‘Inconceivable’ US could access tracing data

James Riley

It is “inconceivable” that US authorities would be able to access data from Australia’s contact tracing app, but the government’s legal advice on the matter will not be made public, a Senate hearing has been told.

Officials from the Department of Health, Attorney-General’s and the Digital Transformation Agency were probed on the potential for the US government to access data from the COVIDSafe app held by Amazon Web Services in Australia, and why a local company wasn’t used instead, at a hearing held by senate committee inquiring into the government’s response to COVID-19.

It was also revealed at the hearing that Amazon had been paid more than $709,000 for its assistance with the app, including the cloud storage and design and development assistance.

Tight controls: Government says the privacy and security controls are rock solid

There have been ongoing concerns that the contact information sent to the national data store of COVIDSafe users who have tested positive for COVID-19 could be accessed by US authorities under the CLOUD Act, since it was revealed that Amazon Web Services had been brought in to handle the cloud storage.

The government has repeatedly said that Australian law will prevail and that the US authorities would be unable to touch the data, which will be stored in Australia. Moving the data offshore will be a criminal offence under the app’s legislation.

At the Senate inquiry hearing on Wednesday evening, Greens Senator Nick McKim repeatedly asked the government officials if they could offer a 100 per cent guarantee that US authorities would not be able to access the national data store of contact information of users diagnosed with COVID-19.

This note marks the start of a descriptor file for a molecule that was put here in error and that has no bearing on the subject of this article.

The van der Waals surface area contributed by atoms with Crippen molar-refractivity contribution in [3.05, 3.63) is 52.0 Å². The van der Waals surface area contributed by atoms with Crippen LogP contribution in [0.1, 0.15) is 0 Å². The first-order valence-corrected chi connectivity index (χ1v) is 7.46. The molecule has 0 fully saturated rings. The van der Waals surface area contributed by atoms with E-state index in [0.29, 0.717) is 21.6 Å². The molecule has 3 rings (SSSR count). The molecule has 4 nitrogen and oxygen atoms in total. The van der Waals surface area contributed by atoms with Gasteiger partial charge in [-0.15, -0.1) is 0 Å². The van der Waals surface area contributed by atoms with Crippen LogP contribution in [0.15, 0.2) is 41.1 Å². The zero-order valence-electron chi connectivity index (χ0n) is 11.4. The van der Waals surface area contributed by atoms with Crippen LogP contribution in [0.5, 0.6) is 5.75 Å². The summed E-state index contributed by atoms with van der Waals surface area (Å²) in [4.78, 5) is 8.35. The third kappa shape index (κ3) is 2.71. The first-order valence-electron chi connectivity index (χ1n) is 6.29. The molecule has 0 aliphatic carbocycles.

Attorney-General’s department deputy secretary Sarah Chidgey said it was “not conceivable” that this would happen, but none of the officials provided the 100 per cent guarantee despite multiple attempts by Senator McKim.

The Health has received legal advice on this matter from the Australian government solicitor, but this is legally privileged and will not be made public, much to the chagrin of multiple senators at the hearing.

“I can give a 100 per cent guarantee that the intention of the government and all the efforts and advice and everything we’ve done is to prevent any such access and we are very assured of the rigour of those arrangements, including making it a criminal offence to do those things,” acting Health secretary Caroline Edwards told the hearing.

“They’re governed by this law and it would be a criminal offence to provide any access to this data. I can give a guarantee that it is a criminal offence under the Australian law. We think it’s inconceivable that situation would arise.”

But shadow home affairs minister Kristina Keneally said the officials would have been able to give that 100 per cent guarantee if the cloud storage contract had gone to an Australian company.

Digital Transformation Agency chief executive Randall Brugeaud confirmed there are local companies that could have been used, but said Amazon has assisted with more than just cloud storage.

“There are a number of pure hosting providers which are Australian, I can’t comment on whether all of their infrastructure and networks are based on Australian-built infrastructure, Australian-run networks and Australian-owned companies that provide those services, but there are a number of cloud providers that are Australian that provide similar services to what we’ve obtained from AWS,” Mr Brugeaud told the hearing.

Both Health officials and the DTA confirmed that no request has been made for a backdoor in the app through the Assistance and Access Act power.

At a public hearing for the senate committee on Tuesday, Home Affairs secretary Mike Pezzullo said he was “very confident” that US authorities would not be able to access the app data held by AWS, and that Australian laws would prevail.

He said the legal safeguards around the app is “one of the most complete protections…I’ve ever seen in my career”.

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